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Prof. Dr. Martin Göttlicher

Director Institute of Molecular Toxicology and Pharmacology as a joint appointment with Technical University Munich to the chair of Toxicology and Environmental Hygiene

“Science and communication are driven by the question how selected chemicals have an impact on human physiology. Why could this be harmful on one side and how, on the other side, a safe basis to improve quality of life or to treat a disease?”

“Science and communication are driven by the question how selected chemicals have an impact on human physiology. Why could this be harmful on one side and how, on the other side, a safe basis to improve quality of life or to treat a disease?”

Academic Pathway and Research Area

The basic training in medicine lead to a doctoral thesis in toxicology addressing the question whether the Ah receptor for the Seveso poison “dioxin” could also be a target for aromatic amines. 

The postdoctoral fellowship at the Karolinska Institute in Stockholm (1991-1994) was dedicated to understanding the physiology of an at that time newly discovered members of the steroid receptor family. The key discovery was that fatty acids are not only “fuels” for the body but can also directly activate one of these receptors, the so-called PPARa, and thereby influence their own metabolism on the level of gene expression.

As a group leader at the Forschungszentrum Karlsruhe (today KIT) he, together with Thorsten Heinzel, discovered that the well-established anti-epileptic drug valproic acid interferes with a fundamental process of gene regulation and cellular control processes, i.e. the deacetylation of proteins such as histones of the cellular chromatin or of many other acetylated proteins. This observation provided on the one hand an explanation for the known teratogenic side-effect of valproate treatment during pregnancy and on the other hand inspired numerous trials to exploit histone deacetylase inhibition by valproic acid for the treatment of cancer.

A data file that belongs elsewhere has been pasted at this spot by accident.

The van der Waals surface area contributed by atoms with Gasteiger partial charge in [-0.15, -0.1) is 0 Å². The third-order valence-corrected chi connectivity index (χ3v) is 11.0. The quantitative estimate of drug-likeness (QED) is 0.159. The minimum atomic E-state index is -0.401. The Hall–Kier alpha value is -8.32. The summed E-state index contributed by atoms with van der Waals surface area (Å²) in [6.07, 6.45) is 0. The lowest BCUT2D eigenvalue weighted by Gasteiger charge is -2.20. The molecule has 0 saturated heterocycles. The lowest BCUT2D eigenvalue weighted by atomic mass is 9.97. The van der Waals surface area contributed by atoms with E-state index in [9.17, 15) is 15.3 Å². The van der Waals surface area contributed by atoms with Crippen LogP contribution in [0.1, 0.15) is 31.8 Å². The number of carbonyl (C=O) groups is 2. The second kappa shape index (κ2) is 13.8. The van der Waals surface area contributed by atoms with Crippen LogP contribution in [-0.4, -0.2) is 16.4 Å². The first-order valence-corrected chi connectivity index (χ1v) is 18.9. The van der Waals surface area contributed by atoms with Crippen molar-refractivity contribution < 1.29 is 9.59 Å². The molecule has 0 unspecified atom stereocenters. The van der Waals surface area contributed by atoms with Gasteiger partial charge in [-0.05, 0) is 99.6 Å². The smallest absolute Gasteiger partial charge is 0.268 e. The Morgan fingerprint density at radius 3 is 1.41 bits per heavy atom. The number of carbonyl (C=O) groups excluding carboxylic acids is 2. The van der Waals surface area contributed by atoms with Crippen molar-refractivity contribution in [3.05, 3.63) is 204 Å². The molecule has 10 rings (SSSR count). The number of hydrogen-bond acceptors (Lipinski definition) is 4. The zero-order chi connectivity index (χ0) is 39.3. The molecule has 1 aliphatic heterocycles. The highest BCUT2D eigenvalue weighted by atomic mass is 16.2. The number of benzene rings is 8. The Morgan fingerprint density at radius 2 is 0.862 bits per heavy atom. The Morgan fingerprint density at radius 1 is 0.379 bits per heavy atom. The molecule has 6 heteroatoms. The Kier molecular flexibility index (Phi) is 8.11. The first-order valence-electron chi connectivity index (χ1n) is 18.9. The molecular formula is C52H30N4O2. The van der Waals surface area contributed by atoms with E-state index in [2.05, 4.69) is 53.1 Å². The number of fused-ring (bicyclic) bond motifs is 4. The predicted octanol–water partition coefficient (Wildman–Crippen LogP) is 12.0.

2003 he joined Helmholtz Munich (at that time GSF) as director of the institute of toxicology. He expanded his own research focus on histone deacetylases towards new projects in the field of body weight and metabolic control. In addition, he took responsibility for positioning GSF in the funding lines of the Helmholtz centers as the spokesman of the environmental health program until 2013. Up to today he contributes to the continuous development of the early drug discovery project portfolio of Helmholtz Munich.

Fields of Work and Expertise

Molecular and cell biology technologies

Resolving and understanding modes of action of selected chemicals 

Interpretation and exploitation of molecular mechanisms in the physiological context of health and disease

   

Professional Career

Since 2003

Director of the Institute of Molecular Toxicology and Pharmacology as a joint appointment with Technical University Munich to the chair of Toxicology and Environmental Hygiene

1994-2002

“Habilitation fellowship” by the German Research Council (DFG)

1991-1994

Postdoctoral fellow at the Karolinska Institute, Stockholm, Sweden

Honors and Awards

  • German Cancer Award
    2006

  • “Habilitation fellowship” by the German Research Council (DFG)
    1994-1996

  • Long-term fellowship by the European molecular biology organization (EMBO)
    1991-1992

Patents

‘Valproic acid and derivatives thereof as histone deacetylase inhibitors’ 

Georg-Speyer-Haus Frankfurt (Employers’ invention disclosure Th. Heinzel, B. Groner), P. Herrlich und M. Göttlicher

PCT/EP01/07704; granted: EP1301184 B1

Networks, Partners and Affiliations

A long-standing contribution to the scientific community is the coordination of the post graduate training curriculum for young toxicologists in preparation for the “Fachtoxikolog*in GT” (German board certified toxicologist and European registered toxicologist) and chairing the continuous professional education commission of the German Society of Toxicology.